Oh, and I guess the characters deserve mention, as well, since these kinds of stories live or die by their ability (or inability) to make the denizens of their dystopian worlds feel real. Right from the get-go, with Gally, Ido, Yugo, and Chiren, we are immediately acquainted with who they are and what they want: Gally is a cheerful amnesiac android who wants to pursue her destiny as a hunter-warrior, Ido is a friendly and shrewd cyberdoctor/hunter-warrior who wants his surrogate daughter to be safe and whole, Yugo is a wayward mechanic forced into shady means to realize his dream of making it to Zalem, and Chiren is Ido's rival in the world of cybernetics constantly looking to prove herself worthy in the field so that she can win her way to Zalem through sheer skill. Their struggles are relatable, and their motivations are universal--finding one's destiny, protecting one's family, chasing one's dream, proving one's worth. And through it all, we see multiple sides of their personalities, the good and the bad. Again, in an incredibly short amount of time. This is a work of genius, people, and I will fight anyone who says otherwise.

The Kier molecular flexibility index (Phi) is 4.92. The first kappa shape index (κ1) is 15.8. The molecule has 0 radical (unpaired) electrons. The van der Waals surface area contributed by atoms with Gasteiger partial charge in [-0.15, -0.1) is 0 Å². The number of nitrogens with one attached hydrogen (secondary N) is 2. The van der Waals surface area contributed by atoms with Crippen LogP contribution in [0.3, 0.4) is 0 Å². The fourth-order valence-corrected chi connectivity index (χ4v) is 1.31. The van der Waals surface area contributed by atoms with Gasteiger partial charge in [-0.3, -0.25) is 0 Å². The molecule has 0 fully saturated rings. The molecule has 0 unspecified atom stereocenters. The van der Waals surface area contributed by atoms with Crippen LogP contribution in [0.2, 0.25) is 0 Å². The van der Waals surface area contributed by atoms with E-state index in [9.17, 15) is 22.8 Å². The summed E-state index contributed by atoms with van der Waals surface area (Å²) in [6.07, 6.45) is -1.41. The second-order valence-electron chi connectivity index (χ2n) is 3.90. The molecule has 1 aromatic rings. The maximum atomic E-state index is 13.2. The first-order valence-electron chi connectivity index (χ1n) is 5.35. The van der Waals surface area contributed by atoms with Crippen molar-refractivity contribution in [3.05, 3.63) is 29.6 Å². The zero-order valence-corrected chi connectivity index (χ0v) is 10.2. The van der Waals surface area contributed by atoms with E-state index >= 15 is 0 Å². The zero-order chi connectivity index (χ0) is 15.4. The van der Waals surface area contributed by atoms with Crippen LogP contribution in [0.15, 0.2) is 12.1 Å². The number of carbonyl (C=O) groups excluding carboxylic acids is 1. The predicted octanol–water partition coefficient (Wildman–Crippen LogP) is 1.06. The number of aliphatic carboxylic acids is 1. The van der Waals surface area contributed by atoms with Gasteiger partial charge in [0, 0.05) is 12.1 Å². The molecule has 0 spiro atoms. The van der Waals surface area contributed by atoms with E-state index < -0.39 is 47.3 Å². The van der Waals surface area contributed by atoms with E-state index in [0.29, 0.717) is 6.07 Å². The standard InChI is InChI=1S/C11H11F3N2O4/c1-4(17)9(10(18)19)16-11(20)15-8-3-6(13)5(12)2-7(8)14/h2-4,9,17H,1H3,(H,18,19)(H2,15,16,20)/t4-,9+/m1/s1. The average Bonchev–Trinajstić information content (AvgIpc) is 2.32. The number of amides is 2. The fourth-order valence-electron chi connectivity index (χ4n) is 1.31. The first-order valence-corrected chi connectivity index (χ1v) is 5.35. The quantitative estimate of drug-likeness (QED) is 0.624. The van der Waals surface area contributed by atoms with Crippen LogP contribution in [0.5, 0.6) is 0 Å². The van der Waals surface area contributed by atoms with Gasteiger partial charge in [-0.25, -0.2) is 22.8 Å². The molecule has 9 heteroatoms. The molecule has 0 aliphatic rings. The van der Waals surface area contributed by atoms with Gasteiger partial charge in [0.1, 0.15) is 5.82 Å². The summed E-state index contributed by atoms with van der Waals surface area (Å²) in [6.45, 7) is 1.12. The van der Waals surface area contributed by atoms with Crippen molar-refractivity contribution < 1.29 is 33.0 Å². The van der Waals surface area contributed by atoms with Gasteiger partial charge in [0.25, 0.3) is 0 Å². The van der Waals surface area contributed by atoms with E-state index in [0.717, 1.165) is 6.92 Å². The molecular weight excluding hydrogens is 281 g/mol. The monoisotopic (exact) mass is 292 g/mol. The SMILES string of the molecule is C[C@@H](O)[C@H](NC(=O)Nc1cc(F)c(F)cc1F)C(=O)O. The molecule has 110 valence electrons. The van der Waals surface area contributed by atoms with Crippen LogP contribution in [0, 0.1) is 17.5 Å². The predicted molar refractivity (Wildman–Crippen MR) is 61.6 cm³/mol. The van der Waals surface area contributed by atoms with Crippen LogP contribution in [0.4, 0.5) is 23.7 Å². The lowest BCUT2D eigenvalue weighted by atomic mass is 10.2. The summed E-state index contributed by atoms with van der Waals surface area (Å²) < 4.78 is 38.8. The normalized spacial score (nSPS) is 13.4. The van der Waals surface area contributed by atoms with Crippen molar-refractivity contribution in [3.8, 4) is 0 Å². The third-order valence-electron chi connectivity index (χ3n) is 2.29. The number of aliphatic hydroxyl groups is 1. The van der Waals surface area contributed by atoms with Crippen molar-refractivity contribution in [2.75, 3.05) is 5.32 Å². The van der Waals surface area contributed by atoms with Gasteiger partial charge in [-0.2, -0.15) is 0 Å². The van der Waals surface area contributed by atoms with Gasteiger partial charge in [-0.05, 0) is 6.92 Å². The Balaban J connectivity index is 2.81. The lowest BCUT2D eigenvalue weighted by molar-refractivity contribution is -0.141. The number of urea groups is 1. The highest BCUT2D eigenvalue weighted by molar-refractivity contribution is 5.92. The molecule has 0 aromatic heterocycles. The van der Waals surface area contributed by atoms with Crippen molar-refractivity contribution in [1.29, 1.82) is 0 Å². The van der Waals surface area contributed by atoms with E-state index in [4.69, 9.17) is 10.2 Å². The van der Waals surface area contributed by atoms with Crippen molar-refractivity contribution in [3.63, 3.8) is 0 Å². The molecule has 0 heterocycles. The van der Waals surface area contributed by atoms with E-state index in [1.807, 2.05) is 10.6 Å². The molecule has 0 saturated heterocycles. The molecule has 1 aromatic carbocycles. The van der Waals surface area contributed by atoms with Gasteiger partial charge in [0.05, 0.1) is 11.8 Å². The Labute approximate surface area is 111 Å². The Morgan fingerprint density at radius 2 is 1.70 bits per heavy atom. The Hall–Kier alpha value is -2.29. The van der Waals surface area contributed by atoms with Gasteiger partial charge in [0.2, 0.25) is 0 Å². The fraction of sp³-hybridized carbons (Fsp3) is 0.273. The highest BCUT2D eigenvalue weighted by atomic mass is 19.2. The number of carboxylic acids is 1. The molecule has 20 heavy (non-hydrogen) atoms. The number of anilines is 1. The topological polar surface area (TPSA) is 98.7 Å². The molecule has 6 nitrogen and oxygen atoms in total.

Where does this well-oiled machine break down?
There's only one thing about Battle Angel Alita that leaves a bad taste in my mouth: the fact that it's only 2 episodes long, when the manga's been ongoing for damn near 30 years. What we got in these precious few episodes is utterly spectacular, even heart-breaking in its emotional impact, but you'll never shake that nagging feeling that there could have been more. We will never know what lies beyond Scrap Iron City. We will never know what traumas lie in Gally's past. The ominous, ever-present shadow of Zalem will always be an oppressive symbol of faceless tyranny whose walls and secrets remain forever distant and unknowable. Unless you read the manga like a dirty cheater.